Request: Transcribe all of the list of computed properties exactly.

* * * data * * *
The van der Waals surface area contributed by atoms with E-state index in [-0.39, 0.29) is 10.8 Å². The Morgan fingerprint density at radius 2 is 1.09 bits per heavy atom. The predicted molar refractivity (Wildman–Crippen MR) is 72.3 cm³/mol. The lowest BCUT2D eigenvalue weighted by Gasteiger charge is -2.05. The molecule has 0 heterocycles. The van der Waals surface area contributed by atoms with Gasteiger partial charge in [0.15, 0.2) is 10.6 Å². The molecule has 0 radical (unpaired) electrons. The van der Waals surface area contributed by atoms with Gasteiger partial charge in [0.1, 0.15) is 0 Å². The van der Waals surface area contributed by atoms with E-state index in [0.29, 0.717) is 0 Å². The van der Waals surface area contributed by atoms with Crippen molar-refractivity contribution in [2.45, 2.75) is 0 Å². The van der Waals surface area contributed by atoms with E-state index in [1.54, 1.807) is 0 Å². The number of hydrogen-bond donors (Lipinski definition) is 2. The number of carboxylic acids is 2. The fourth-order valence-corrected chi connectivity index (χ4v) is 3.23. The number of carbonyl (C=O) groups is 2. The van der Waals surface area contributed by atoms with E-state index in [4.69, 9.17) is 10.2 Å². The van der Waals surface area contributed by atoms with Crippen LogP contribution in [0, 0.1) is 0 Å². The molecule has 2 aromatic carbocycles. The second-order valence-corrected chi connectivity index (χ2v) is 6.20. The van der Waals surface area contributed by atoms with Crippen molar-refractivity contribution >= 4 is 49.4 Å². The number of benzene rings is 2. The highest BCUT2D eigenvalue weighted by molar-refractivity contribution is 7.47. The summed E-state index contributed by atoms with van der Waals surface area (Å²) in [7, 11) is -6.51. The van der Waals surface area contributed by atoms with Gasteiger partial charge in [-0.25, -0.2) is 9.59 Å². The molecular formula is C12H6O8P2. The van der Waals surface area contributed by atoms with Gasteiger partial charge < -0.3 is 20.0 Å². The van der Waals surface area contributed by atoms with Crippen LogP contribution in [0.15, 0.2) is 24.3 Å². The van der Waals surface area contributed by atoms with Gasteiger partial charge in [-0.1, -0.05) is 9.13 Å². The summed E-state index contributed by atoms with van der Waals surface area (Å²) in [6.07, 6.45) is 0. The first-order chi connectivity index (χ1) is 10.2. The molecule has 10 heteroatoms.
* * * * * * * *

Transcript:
The van der Waals surface area contributed by atoms with E-state index in [-0.39, 0.29) is 10.8 Å². The Morgan fingerprint density at radius 2 is 1.09 bits per heavy atom. The predicted molar refractivity (Wildman–Crippen MR) is 72.3 cm³/mol. The lowest BCUT2D eigenvalue weighted by Gasteiger charge is -2.05. The molecule has 0 heterocycles. The van der Waals surface area contributed by atoms with Gasteiger partial charge in [0.15, 0.2) is 10.6 Å². The molecule has 0 radical (unpaired) electrons. The van der Waals surface area contributed by atoms with Gasteiger partial charge in [0.1, 0.15) is 0 Å². The van der Waals surface area contributed by atoms with E-state index in [0.29, 0.717) is 0 Å². The van der Waals surface area contributed by atoms with Crippen molar-refractivity contribution in [2.45, 2.75) is 0 Å². The van der Waals surface area contributed by atoms with E-state index in [1.54, 1.807) is 0 Å². The number of hydrogen-bond donors (Lipinski definition) is 2. The number of carboxylic acids is 2. The fourth-order valence-corrected chi connectivity index (χ4v) is 3.23. The number of carbonyl (C=O) groups is 2. The van der Waals surface area contributed by atoms with E-state index in [4.69, 9.17) is 10.2 Å². The van der Waals surface area contributed by atoms with Crippen LogP contribution in [0, 0.1) is 0 Å². The molecule has 2 aromatic carbocycles. The second-order valence-corrected chi connectivity index (χ2v) is 6.20. The van der Waals surface area contributed by atoms with Crippen molar-refractivity contribution >= 4 is 49.4 Å². The number of benzene rings is 2. The highest BCUT2D eigenvalue weighted by molar-refractivity contribution is 7.47. The summed E-state index contributed by atoms with van der Waals surface area (Å²) in [7, 11) is -6.51. The van der Waals surface area contributed by atoms with Gasteiger partial charge in [-0.25, -0.2) is 9.59 Å². The molecular formula is C12H6O8P2. The van der Waals surface area contributed by atoms with Gasteiger partial charge < -0.3 is 20.0 Å². The van der Waals surface area contributed by atoms with Crippen LogP contribution in [0.15, 0.2) is 24.3 Å². The van der Waals surface area contributed by atoms with Gasteiger partial charge in [-0.1, -0.05) is 9.13 Å². The summed E-state index contributed by atoms with van der Waals surface area (Å²) in [6.07, 6.45) is 0. The first-order chi connectivity index (χ1) is 10.2. The molecule has 10 heteroatoms.